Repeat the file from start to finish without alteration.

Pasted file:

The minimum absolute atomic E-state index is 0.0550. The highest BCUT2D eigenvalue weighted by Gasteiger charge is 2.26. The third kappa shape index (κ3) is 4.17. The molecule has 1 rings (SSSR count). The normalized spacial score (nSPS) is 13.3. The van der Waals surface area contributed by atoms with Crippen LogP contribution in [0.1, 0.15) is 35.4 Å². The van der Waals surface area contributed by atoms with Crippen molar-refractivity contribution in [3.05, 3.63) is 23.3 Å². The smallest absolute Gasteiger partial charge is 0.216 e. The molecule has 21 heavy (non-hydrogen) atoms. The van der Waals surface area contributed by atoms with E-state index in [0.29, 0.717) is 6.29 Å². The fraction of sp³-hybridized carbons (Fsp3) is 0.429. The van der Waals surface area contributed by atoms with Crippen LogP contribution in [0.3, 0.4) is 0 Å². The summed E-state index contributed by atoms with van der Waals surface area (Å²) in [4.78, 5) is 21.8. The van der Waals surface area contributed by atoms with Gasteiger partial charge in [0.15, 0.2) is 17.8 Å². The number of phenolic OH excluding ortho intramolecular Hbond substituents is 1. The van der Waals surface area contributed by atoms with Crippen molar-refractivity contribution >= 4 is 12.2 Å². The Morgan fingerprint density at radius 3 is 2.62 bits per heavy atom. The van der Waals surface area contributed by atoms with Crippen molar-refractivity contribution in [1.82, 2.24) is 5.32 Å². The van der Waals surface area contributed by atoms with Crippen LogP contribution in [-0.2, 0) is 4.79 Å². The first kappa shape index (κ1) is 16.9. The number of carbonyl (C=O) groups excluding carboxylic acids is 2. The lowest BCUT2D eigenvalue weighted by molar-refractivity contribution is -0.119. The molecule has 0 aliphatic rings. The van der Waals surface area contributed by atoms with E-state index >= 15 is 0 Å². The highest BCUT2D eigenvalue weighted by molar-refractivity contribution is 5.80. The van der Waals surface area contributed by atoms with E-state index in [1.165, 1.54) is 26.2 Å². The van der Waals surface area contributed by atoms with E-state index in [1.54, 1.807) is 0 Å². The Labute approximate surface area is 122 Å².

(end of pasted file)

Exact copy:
The minimum absolute atomic E-state index is 0.0550. The highest BCUT2D eigenvalue weighted by Gasteiger charge is 2.26. The third kappa shape index (κ3) is 4.17. The molecule has 1 rings (SSSR count). The normalized spacial score (nSPS) is 13.3. The van der Waals surface area contributed by atoms with Crippen LogP contribution in [0.1, 0.15) is 35.4 Å². The van der Waals surface area contributed by atoms with Crippen molar-refractivity contribution in [3.05, 3.63) is 23.3 Å². The smallest absolute Gasteiger partial charge is 0.216 e. The molecule has 21 heavy (non-hydrogen) atoms. The van der Waals surface area contributed by atoms with E-state index in [0.29, 0.717) is 6.29 Å². The fraction of sp³-hybridized carbons (Fsp3) is 0.429. The van der Waals surface area contributed by atoms with Crippen LogP contribution in [0.3, 0.4) is 0 Å². The summed E-state index contributed by atoms with van der Waals surface area (Å²) in [4.78, 5) is 21.8. The van der Waals surface area contributed by atoms with Gasteiger partial charge in [0.15, 0.2) is 17.8 Å². The number of phenolic OH excluding ortho intramolecular Hbond substituents is 1. The van der Waals surface area contributed by atoms with Crippen molar-refractivity contribution >= 4 is 12.2 Å². The Morgan fingerprint density at radius 3 is 2.62 bits per heavy atom. The van der Waals surface area contributed by atoms with Crippen molar-refractivity contribution in [1.82, 2.24) is 5.32 Å². The van der Waals surface area contributed by atoms with Crippen LogP contribution in [-0.2, 0) is 4.79 Å². The first kappa shape index (κ1) is 16.9. The number of carbonyl (C=O) groups excluding carboxylic acids is 2. The lowest BCUT2D eigenvalue weighted by molar-refractivity contribution is -0.119. The molecule has 0 aliphatic rings. The van der Waals surface area contributed by atoms with E-state index >= 15 is 0 Å². The highest BCUT2D eigenvalue weighted by molar-refractivity contribution is 5.80. The van der Waals surface area contributed by atoms with E-state index in [1.165, 1.54) is 26.2 Å². The van der Waals surface area contributed by atoms with E-state index in [1.54, 1.807) is 0 Å². The Labute approximate surface area is 122 Å².